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Great Progress, Great Divide: The Need For Evolution Of The Recruitment Model For Women In Engineering

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2005 Annual Conference


Portland, Oregon

Publication Date

June 12, 2005

Start Date

June 12, 2005

End Date

June 15, 2005



Conference Session

Diversity: Women & Minorities in ET

Page Count


Page Numbers

10.676.1 - 10.676.12



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Paper Authors

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Joan Begolly

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Jennifer Gilley

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NOTE: The first page of text has been automatically extracted and included below in lieu of an abstract

Session 3148

Great Progress, Great Divide: The Need for Evolution of the Recruitment Model for Women in Engineering

Jennifer Gilley and Joan Begolly Penn State New Kensington

Abstract Despite years of recruitment efforts, the percentage of engineering bachelor’s degrees awarded to women in the U.S. still hovers at only 18%, and the percentage of degrees awarded in engineering technology stands at 16%. The question then remains, what keeps high school girls from choosing engineering or engineering technology as a potential career path? Or conversely, for those girls who do consider engineering and technology, what is motivating them to do so? We surveyed the participants in an on-campus outreach program at Penn State New Kensington entitled Females Interested in Reaching for Science, Technology, and Engineering (FIRSTE) to garner information about demographics, influences, and perceptions that may have enabled their consideration of a scientific/engineering career. To determine their uniqueness, we administered the same survey to a control group of college students in non-scientific and non-engineering fields. The differences in background influences between the two groups were subtler than predicted, but the perceptions of both groups about engineering were enlightening. We found that although great progress has been made in eliminating certain disadvantages that keep girls from entering the science and engineering pipeline, the great divide between girls and engineering remains due to a lack of familiarity with the nature and possibilities of engineering and engineering technology.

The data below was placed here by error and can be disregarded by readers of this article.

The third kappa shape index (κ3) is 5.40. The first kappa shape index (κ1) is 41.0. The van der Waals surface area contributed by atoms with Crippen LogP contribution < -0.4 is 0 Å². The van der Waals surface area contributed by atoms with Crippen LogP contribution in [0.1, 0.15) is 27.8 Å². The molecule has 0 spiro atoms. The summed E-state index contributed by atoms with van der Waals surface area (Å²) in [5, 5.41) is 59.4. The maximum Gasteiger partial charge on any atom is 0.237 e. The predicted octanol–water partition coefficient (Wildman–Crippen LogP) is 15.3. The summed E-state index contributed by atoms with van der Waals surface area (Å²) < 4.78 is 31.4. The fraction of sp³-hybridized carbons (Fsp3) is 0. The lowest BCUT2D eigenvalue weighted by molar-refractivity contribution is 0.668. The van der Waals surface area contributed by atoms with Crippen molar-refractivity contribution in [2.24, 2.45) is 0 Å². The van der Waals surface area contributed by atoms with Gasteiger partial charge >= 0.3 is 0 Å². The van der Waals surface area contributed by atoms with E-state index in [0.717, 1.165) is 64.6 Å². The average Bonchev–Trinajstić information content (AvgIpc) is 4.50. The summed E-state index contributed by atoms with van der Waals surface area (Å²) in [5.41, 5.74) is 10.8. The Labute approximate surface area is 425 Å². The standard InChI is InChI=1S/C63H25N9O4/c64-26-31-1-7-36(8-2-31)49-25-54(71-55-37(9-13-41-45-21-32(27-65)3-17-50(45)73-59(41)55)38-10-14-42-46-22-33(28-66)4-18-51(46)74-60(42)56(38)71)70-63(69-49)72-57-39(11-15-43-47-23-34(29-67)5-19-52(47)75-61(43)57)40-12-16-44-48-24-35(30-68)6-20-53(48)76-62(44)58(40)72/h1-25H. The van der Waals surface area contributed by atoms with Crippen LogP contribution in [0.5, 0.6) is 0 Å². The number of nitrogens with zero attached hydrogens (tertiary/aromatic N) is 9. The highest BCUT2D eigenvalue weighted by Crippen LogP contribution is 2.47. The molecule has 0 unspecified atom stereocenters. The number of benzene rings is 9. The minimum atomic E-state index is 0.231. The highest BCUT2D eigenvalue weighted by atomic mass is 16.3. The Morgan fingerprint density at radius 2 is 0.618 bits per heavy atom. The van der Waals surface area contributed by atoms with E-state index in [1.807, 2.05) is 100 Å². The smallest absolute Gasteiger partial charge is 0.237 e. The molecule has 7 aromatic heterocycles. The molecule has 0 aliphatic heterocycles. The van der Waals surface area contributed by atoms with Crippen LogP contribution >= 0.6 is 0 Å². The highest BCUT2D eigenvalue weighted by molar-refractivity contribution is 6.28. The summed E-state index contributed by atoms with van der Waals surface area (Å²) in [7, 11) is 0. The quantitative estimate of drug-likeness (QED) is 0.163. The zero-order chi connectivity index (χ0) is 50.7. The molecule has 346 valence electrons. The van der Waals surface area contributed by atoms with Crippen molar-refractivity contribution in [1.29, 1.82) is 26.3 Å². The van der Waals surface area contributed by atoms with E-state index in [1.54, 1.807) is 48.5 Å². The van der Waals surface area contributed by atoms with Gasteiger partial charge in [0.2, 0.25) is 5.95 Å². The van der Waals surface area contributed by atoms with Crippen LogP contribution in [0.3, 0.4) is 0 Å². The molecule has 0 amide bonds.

Introduction Low Number of Degrees Earned Between 1994 and 2001 the percentage of engineering bachelor’s degrees awarded to women grew from 16% to 20%1. While this growth is encouraging, it is occurring at a painfully slow pace and is partially due to a decrease in the number of men enrolling in engineering programs rather than a substantial increase in female enrollment. The numbers for engineering technology programs are even lower. The percentage of associate’s degrees in engineering technology awarded to women in 2001 stands at only 16%, an increase from 13% in 1994 only because of a decline in male enrollment1. Over two decades of recruitment efforts, outreach programs, awareness-raising, and attempts to infuse women role models into elementary and secondary math and science education have done much for moving women into scientific fields, but neither engineering nor engineering technology has felt these effects the way other scientific fields have. Biological/life sciences is a particular success story with 57% of degrees now going to women. Other science fields still have a ways to go but are making progress: 41% of physical science

“Proceedings of the 2005 American Society for Engineering Education Annual Conference & Exposition Copyright © 2005, American Society for Engineering Education”

Begolly, J., & Gilley, J. (2005, June), Great Progress, Great Divide: The Need For Evolution Of The Recruitment Model For Women In Engineering Paper presented at 2005 Annual Conference, Portland, Oregon. 10.18260/1-2--15484

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